An iconic piece of Swinton Lions memorabilia 116 years old has come to light in a small cottage in Yorkshire.
The remarkable item is a Challenge Cup Winner’s Medal from the 1899/1900 season, when Swinton won the trophy for the first time, defeating neighbours Salford 16-8 in the final at Fallowfield.
That was only the fourth ever Challenge Cup Final, but not only that, the medal in question belonged to the Lions’ legendary captain, Jim Valentine.
Rugby League collector and enthusiast Tony Capstick came across the medal at auction several years ago, and had been sitting on it before eventually deciding to offer it to the Swinton club.
Valentine was a remarkable Victorian sportsman.
Originally from Brindle Heath, he made his Swinton debut at the age of 17 early in 1884, and by the time he had retired in 1901 his legendary status was defined.
At a time when northern working-class players struggled to be recognised by a southern elitist Rugby Union, Valentine was an England international.
His career straddled Swinton’s 1896 defection to the Northern Union (now Rugby League), and he played 63 times for Lancashire over both codes scoring 50 tries in the process. His record of exactly 300 club tries beats the next challenger by more than 100, and that was achieved in the days when tries were much harder to come by.
His haul of 48 tries in the 1888/89 season remains a club record to this day, whilst only Ken Gowers has made more club appearances.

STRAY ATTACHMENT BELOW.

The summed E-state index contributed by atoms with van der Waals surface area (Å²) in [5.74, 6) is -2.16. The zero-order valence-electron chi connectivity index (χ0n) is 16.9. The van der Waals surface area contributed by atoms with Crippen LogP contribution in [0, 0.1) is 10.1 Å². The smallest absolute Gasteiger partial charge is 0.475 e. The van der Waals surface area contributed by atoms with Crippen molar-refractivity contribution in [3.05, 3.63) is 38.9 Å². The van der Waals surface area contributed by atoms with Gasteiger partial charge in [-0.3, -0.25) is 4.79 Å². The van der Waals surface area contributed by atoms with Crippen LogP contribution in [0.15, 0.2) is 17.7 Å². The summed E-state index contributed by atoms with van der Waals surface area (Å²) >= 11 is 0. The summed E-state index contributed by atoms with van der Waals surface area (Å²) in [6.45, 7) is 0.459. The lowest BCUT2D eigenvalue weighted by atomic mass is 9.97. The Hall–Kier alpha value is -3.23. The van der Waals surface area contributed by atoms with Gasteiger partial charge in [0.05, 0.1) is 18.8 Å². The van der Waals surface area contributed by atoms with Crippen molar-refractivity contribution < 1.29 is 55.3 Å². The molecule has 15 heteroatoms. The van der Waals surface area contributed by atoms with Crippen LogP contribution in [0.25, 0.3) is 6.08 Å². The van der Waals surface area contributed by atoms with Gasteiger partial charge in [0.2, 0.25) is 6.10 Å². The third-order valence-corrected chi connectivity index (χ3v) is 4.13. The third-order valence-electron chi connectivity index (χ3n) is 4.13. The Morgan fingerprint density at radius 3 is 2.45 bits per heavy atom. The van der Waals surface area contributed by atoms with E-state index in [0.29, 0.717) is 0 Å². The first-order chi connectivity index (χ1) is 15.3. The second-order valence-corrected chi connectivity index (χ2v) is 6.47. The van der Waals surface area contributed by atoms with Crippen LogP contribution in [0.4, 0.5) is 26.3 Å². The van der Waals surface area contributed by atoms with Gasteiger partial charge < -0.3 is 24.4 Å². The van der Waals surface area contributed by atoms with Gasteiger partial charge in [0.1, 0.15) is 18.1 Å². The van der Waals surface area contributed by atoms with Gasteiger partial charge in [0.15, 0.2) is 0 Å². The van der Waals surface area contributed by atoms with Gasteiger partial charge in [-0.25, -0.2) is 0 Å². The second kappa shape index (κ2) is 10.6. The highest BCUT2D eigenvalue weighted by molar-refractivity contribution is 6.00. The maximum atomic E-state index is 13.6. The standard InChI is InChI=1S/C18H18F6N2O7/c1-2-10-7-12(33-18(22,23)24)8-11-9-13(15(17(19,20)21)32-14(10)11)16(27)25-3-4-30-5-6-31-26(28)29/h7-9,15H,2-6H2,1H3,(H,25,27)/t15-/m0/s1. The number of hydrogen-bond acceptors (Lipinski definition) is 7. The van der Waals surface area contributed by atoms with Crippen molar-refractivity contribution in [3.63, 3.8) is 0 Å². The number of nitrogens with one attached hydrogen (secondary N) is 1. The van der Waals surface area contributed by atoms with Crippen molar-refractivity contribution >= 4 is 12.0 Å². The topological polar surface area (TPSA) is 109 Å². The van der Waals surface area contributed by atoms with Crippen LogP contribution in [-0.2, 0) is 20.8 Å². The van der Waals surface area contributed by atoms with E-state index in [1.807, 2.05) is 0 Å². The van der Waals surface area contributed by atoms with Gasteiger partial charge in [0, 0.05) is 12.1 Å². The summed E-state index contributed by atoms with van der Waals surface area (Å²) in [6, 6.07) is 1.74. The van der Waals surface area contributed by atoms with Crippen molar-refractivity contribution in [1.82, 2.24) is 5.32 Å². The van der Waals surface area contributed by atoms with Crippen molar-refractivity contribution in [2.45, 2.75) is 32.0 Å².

Twice Valentine was granted testimonials, and he was due to join the Lions’ Board of Directors in 1904 when he was tragically struck down and killed by lightning while on holiday at Barmouth in north-west Wales.
Thousands turned out to line the funeral route when he was buried at St John’s Churchat Irlams o’th Height on what should have been his 38th birthday.
Swinton Lions Chief Executive and historian Steve Wild explained: “Even to this day there is not a Swinton fan alive who is not aware of the legend of Jim Valentine.
“Although he’s been dead for over a century, incredibly killed by lightning back in 1904, he is still the most famous Lion ever to wear the Lions’ jersey.
“We are absolutely thrilled to bits that Tony very kindly offered us the medal back.
I cannot conceive of a more important single item of memorabilia relating to the history of our great club than this medal, in terms of who it belonged to, and what it represents. And fittingly the medal has come to light just in time for our 150th anniversary celebrations in 2016.”